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Chris Janiszewski - University of Florida. Gainesville, FL, US

Chris Janiszewski Chris Janiszewski

Chair | University of Florida

Gainesville, FL, UNITED STATES

Chris Janiszewski is an expert in branding, price perception, consumer learning and perceived value.


Chris Janiszewski is an expert in branding, price perception, consumer learning and perceived value. He is the Russell Berrie Eminent Scholar Chair in the Warrington College of Business.

Areas of Expertise (5)

Consumer Learning

Price Perception

Perceived Value



Media Appearances (3)

Science says there’s a reason we can’t stop eating salted caramel

SBS Food  online


Dr Cammy Crolic, an associate professor of marketing at Britain’s Oxford University, and Chris Janiszewski, from the University of Florida, put their theories about why this happens to the test in a series of studies. The subjects chowed down on a variety of foods and drinks – including salted caramel pretzel pieces, taco-flavoured corn chips and a multi-fruit juice.

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Why odd numbers are dodgy, evens are good, and 7 is everyone's favourite

The Guardian  online


Dan King of the National University of Singapore and Chris Janiszewski of the University of Florida asked participants whether they liked, disliked or felt neutral about every number between 1 and 100, as the numbers appeared in random order on a screen. Data from this experiment showed that even numbers and ones ending in 5 are much better liked than the other odd numbers.

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Why we all love numbers

The Guardian  online


Academic research corroborates Greg's semiotic evaluation: for household products, divisible numbers are more attractive to consumers than indivisible ones. In 2011, Dan King of the National University of Singapore and Chris Janiszewski of the University of Florida demonstrated that an imaginary brand of anti-dandruff shampoo was better liked when it was called Zinc 24 than when it was called Zinc 31. The respondents preferred Zinc 24 so much that they were willing to pay 10% more for it.

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Articles (5)

Linking Thought and Behavior: Evidence for Process—Mode of Expression Congruence Effects

Journal of Consumer Psychology

Luke Nowlan, et al.


Prior research suggests that the influence of marketing cues on consumers’ behavior can occur as a result of either system 1 processes or system 2 processes. We demonstrate that how people express a behavior can influence whether the behavior reflects predominantly system 1 or system 2 processing. Specifically, we propose a process—mode of expression congruence effect, whereby less deliberate behaviors are relatively more sensitive to system 1 processing.

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A Recipe for Honest Consumer Research


Stijn MJ van Osselaer and Chris Janiszewski


In the past decade, consumer research using experiments has experienced a crisis of confidence. Research in our field has rightfully been criticized for p-hacking, Hypothesizing After the Results are Known, and other practices that lead to overestimation of the reliability and replicability of published results. Remediation has centered on more closely approximating the ideal hypothetico-deductive method.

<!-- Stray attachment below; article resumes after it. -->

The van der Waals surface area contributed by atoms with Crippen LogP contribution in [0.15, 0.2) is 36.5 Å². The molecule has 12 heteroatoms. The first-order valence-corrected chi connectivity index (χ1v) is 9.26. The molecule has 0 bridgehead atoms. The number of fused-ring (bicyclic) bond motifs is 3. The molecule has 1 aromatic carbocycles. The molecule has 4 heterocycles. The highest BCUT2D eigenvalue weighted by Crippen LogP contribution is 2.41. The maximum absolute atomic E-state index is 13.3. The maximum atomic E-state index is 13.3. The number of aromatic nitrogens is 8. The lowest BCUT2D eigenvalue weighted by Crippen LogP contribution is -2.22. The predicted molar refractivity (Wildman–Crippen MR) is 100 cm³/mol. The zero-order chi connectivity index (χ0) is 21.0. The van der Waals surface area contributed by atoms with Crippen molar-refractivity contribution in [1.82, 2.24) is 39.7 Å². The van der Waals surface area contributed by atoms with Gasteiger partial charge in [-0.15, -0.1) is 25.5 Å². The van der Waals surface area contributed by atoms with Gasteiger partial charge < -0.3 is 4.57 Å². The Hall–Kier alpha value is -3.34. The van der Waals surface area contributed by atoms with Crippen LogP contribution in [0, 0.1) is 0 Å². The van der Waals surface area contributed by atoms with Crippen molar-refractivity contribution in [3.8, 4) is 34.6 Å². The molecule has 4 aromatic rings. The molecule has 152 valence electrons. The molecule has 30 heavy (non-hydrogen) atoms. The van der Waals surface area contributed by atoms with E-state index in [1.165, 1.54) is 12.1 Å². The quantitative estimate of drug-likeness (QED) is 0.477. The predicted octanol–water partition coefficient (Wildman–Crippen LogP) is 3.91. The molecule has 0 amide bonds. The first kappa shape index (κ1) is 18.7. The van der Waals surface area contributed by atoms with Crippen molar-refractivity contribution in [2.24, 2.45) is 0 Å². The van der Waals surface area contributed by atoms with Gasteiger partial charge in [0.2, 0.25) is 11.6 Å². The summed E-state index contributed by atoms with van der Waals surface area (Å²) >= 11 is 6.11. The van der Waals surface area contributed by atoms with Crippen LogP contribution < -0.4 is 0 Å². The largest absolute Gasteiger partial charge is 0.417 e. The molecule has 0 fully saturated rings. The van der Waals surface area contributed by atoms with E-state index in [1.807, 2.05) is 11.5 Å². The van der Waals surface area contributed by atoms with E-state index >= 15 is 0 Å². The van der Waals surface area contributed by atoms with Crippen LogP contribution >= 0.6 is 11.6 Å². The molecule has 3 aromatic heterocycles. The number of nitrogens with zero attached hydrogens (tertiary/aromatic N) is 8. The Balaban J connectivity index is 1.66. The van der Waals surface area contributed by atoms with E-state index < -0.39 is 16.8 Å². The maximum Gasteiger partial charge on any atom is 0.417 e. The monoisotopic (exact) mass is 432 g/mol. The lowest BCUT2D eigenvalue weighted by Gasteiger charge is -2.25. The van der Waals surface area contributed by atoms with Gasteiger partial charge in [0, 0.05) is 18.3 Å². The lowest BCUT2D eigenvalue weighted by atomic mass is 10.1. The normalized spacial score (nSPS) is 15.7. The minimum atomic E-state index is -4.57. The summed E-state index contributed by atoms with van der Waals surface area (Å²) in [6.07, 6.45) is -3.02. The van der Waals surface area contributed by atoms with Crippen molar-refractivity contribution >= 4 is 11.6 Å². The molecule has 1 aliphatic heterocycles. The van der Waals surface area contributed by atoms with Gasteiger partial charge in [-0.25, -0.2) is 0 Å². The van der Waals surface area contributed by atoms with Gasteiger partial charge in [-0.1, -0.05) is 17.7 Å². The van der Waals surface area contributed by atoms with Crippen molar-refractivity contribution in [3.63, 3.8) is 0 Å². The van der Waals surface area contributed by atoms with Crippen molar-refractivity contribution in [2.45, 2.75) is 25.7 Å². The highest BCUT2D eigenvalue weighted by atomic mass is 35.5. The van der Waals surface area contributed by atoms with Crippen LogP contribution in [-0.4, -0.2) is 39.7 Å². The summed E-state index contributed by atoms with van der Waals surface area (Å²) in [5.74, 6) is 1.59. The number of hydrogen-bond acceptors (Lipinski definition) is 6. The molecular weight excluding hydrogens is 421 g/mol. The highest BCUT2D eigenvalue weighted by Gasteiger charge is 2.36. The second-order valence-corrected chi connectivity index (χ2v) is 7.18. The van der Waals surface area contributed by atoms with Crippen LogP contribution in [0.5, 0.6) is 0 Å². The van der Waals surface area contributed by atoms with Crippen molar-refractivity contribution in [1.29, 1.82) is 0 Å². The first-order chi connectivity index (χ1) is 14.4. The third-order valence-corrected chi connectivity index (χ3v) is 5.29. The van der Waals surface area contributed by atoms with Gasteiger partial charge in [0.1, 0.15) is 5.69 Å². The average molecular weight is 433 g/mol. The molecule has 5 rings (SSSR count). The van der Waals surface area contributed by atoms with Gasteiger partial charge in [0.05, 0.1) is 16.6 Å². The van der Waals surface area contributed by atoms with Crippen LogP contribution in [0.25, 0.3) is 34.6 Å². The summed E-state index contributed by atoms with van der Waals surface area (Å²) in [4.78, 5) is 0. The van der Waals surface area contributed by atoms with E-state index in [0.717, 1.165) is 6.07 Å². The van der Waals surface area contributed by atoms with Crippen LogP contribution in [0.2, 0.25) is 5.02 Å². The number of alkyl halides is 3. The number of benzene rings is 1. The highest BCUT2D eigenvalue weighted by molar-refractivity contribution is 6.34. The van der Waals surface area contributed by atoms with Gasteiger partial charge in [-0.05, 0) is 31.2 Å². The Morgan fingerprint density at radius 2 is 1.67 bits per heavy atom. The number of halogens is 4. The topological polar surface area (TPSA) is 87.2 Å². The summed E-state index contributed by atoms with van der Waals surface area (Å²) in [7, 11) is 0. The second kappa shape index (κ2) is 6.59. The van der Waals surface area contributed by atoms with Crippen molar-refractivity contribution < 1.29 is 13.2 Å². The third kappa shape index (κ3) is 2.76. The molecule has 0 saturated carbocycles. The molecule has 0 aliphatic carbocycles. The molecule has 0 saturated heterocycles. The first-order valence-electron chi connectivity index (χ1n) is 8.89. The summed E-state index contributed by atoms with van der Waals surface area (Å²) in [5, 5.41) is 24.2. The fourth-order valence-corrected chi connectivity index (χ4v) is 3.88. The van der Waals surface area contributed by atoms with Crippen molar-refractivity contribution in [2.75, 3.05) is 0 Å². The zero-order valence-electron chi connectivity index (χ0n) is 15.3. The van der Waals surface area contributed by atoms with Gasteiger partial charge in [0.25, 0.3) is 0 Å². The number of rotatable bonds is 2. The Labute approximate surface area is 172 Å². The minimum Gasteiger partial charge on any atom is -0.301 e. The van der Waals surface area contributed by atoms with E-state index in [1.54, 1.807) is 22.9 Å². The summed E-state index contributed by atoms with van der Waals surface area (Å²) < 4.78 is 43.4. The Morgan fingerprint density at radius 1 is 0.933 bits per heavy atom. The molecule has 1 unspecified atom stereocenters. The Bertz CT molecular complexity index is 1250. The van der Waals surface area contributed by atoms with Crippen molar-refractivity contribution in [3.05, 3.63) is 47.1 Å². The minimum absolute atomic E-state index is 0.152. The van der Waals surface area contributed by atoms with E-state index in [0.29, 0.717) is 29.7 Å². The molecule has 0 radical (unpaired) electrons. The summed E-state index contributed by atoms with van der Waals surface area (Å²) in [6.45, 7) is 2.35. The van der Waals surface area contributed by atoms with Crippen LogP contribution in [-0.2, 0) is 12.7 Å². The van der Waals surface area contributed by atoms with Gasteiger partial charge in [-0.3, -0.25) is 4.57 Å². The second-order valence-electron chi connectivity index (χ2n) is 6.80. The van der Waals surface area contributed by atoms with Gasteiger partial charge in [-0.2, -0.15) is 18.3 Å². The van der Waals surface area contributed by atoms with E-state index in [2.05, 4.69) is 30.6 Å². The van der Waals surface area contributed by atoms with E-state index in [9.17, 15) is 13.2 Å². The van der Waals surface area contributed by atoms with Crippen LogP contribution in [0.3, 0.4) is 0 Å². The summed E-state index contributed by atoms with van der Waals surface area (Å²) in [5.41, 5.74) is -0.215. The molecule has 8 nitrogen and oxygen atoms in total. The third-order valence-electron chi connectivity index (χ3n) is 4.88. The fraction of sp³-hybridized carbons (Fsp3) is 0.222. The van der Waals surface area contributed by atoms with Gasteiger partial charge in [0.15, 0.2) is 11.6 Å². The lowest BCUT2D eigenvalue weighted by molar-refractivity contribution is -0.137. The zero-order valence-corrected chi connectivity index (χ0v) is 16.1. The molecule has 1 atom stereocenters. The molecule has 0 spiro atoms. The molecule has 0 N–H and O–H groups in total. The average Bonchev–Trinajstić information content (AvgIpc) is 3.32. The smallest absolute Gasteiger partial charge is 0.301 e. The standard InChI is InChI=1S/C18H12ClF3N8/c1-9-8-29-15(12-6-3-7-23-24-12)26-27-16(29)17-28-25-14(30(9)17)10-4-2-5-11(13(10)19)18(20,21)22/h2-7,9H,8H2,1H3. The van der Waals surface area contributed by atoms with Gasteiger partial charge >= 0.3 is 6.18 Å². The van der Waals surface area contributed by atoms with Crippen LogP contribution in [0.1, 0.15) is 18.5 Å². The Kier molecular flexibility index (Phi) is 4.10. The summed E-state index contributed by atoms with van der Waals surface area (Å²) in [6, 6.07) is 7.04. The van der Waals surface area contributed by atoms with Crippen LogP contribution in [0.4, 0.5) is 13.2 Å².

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Boundaries of Constructive Choice: On the Accessibility of Maximize Accuracy and Minimize Effort Goals

Journal of Consumer Psychology

Felipe M. Affonso, Chris Janiszewski and James R. Bettman


The impact of decision difficulty on search behavior depends on the relative accessibility of maximize accuracy and minimize effort goals in memory. The default assumption, derived from constructive choice theory, is that maximize accuracy and minimize effort goals are both accessible. Thus, the two goals compete to influence a decision process. When this is the case, an increase in decision difficulty discourages search and the opportunity to make an accurate decision suffers.

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Time to pay attention to attention: using attention-based process traces to better understand consumer decision-making

Marketing Letters

Milica Mormann, et al.


This paper examines consumers’ attention traces during choice. Due to reduced equipment cost and increased ease of analysis, attention traces can reflect a more fine-grained representation of decision-making activities. Besides enabling a better understanding of actual consumer choice, attention traces support more complex models of choice, and point to the prospects of specific interventions at various stages of the choice process. We identify and discuss promising areas for future research.

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The Bad Can Be Good: When Benign and Malicious Envy Motivate Goal Pursuit

Journal of Consumer Research

Anthony Salerno, Juliano Laran and Chris Janiszewski


Benign and malicious envy are a consequence of an unfavorable upward comparison to another individual (i.e., a negative self-other discrepancy). Benign (malicious) envy occurs when people believe the envied individual deserves (does not deserve) his/her advantage. Prior research has shown that benign envy motivates a person to address the self-other discrepancy via self-improvement, whereas malicious envy does not.

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Languages (1)

  • English